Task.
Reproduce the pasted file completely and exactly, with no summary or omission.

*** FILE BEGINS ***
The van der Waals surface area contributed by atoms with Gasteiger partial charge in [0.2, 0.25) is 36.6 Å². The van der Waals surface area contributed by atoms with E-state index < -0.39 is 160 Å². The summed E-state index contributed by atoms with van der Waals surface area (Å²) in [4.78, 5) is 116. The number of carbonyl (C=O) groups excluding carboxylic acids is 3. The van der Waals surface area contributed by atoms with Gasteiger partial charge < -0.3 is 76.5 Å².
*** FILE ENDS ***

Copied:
The van der Waals surface area contributed by atoms with Gasteiger partial charge in [0.2, 0.25) is 36.6 Å². The van der Waals surface area contributed by atoms with E-state index < -0.39 is 160 Å². The summed E-state index contributed by atoms with van der Waals surface area (Å²) in [4.78, 5) is 116. The number of carbonyl (C=O) groups excluding carboxylic acids is 3. The van der Waals surface area contributed by atoms with Gasteiger partial charge < -0.3 is 76.5 Å².